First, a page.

Glofitamab Leads to Significantly High CR Rate in R/R Hodgkin Lymphoma

December 7, 2020
Lisa Astor

Patients with relapsed or refractory non-Hodgkin lymphomas treated with glofitamab in the phase 1 NP30179 study, had a significant rate of complete responses.

Patients with relapsed or refractory non-Hodgkin lymphomas (NHLs) treated with Glofitamab (RG6026) in the phase 1 NP30179 study (NCT03075696, had a significant rate of complete responses.

Results from the study of the T-cell–engaging bispecific antibody presented at the 2020 American Society of Hematology (ASH) Annual Meeting for the first-in-human study also showed that the safety profile for glofitamab was manageable with mostly low-grade cytokine release syndrome (CRS) events reported.

“Thus, step-up dosing of glofitamab is a useful CRS mitigation strategy in addition to obinutuzumab [Gazyva] pretreatment, allowing administration of a high glofitamab target dose of 30 mg, higher than the maximum tolerated dose, when using fixed-dose regimen and with a lower risk of CRS grade 2 or higher,” Martin Hutchings, MD, PhD, explained in his presentation.

Hutchings, a senior consultant in the Department of Hematology and Phase 1 Unit at Rigshospitalet in Copenhagen, Denmark, noted that the antibody has a unique 2:1 molecular configuration, consisting of 2 fragment antigen binding regions for CD20 on B cells and one binding region for CD3 on T cells.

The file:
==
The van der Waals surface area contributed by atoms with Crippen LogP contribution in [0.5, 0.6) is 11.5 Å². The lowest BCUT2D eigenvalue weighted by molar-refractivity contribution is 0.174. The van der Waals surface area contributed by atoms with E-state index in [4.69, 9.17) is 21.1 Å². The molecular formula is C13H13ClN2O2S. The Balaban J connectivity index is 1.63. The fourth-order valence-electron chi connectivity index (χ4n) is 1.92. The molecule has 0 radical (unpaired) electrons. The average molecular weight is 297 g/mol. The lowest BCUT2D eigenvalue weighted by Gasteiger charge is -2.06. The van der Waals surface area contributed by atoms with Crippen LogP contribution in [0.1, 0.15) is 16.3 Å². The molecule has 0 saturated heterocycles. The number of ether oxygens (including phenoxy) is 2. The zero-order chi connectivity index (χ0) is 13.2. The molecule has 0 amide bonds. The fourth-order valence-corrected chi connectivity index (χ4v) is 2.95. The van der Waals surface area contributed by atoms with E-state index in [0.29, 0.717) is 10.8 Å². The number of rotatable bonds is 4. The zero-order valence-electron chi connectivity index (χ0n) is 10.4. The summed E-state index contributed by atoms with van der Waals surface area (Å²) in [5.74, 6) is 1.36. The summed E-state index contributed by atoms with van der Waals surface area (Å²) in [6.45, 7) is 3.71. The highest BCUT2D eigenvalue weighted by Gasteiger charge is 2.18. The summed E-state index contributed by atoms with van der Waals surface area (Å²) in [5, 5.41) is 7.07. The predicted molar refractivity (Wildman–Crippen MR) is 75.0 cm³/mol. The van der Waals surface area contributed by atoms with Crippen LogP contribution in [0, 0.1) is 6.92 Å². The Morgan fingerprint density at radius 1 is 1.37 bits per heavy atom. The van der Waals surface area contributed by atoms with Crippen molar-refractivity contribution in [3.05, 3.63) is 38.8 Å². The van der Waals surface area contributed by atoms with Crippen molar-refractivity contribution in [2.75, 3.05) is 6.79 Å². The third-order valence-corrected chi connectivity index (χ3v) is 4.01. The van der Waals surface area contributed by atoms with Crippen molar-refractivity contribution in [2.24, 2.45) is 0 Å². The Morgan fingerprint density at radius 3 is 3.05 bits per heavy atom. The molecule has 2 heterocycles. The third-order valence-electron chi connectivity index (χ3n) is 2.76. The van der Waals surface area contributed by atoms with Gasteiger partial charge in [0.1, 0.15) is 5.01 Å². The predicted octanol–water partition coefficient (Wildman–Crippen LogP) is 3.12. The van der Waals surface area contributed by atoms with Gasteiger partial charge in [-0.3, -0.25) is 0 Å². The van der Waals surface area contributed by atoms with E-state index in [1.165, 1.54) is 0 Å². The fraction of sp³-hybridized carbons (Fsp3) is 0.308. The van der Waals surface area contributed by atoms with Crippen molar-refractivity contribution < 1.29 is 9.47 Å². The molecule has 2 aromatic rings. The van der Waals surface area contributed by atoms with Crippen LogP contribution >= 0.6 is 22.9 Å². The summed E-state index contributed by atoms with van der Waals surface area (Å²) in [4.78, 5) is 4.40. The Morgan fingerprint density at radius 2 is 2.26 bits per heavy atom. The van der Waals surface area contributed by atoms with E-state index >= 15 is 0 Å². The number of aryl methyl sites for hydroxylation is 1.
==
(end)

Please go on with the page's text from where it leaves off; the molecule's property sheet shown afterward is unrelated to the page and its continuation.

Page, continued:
The trial enrolled patients with CD20-positive B-cell relapsed/refractory NHLs who had at least 1 measurable lesion, adequate hematological and liver function, an ECOG performance status of 0 or 1, and had received at least 1 prior line of therapy.

Treatment with step-up dosing consisted of 1000 mg pretreatment with obinutuzumab on day –7 followed by step-up doses of intravenous glofitamab at 2.5 mg on day 1 of cycle 1, 10 mg on day 8 of cycle 1, then either 16 or 30 mg another week later (day 1, cycle 2) in 2 different cohorts. Glofitamab treatment was continued every 3 weeks from cycle 2 and up through 12 cycles.

The study looked to explore the safety, tolerability, pharmacokinetics, and antitumor activity of glofitamab as well as to determine the maximum tolerated dose or optimal biological dose and the recommended phase 2 dose.

A total of 52 patients were treated in the 2 cohorts; these patients had a median age of 68 years (range, 44-85) and 53.8% were male. More than half of the patients (53.8%) had aggressive NHL, including 10 with diffuse large B-cell lymphoma, 6 with transformed follicular lymphoma, 5 with Richter’s transformation, 5 with mantle cell lymphoma, 1 with high-grade B-cell lymphoma, and 1 with grade 3B follicular lymphoma. Twenty-four patients (46.2%) had indolent follicular lymphoma between grade 1 and 3A.

A median of 3 lines of therapy had previously been received by the patients (range, 1-12) consisting of chemotherapy and an anti-CD20 monoclonal antibody in all patients, autologous stem cell transplant in 21.2%, a PI3K inhibitor in 9.6%, chimeric antigen receptor T-cell therapy in 5.8%, and cancer immunotherapy in 1.9%. A majority of the patients were refractory to any therapy (84.6%), to their most recent therapy (76.9%), and to any prior anti-CD20 therapy (73.1%).

When glofitamab was given at ≥10 mg in fixed-dose cohorts, the overall response rate (ORR) in 105 patients was 51.4%, including complete responses (CRs) in 36.2%, according to findings presented earlier this year at the 2020 European Hematology Association Congress.2 In patients with indolent NHL (n = 18), the ORR was 66.7% and the CR rate was 50.0% compared with 49.4% and 34.1%, respectively, in patients with aggressive NHL (n = 85).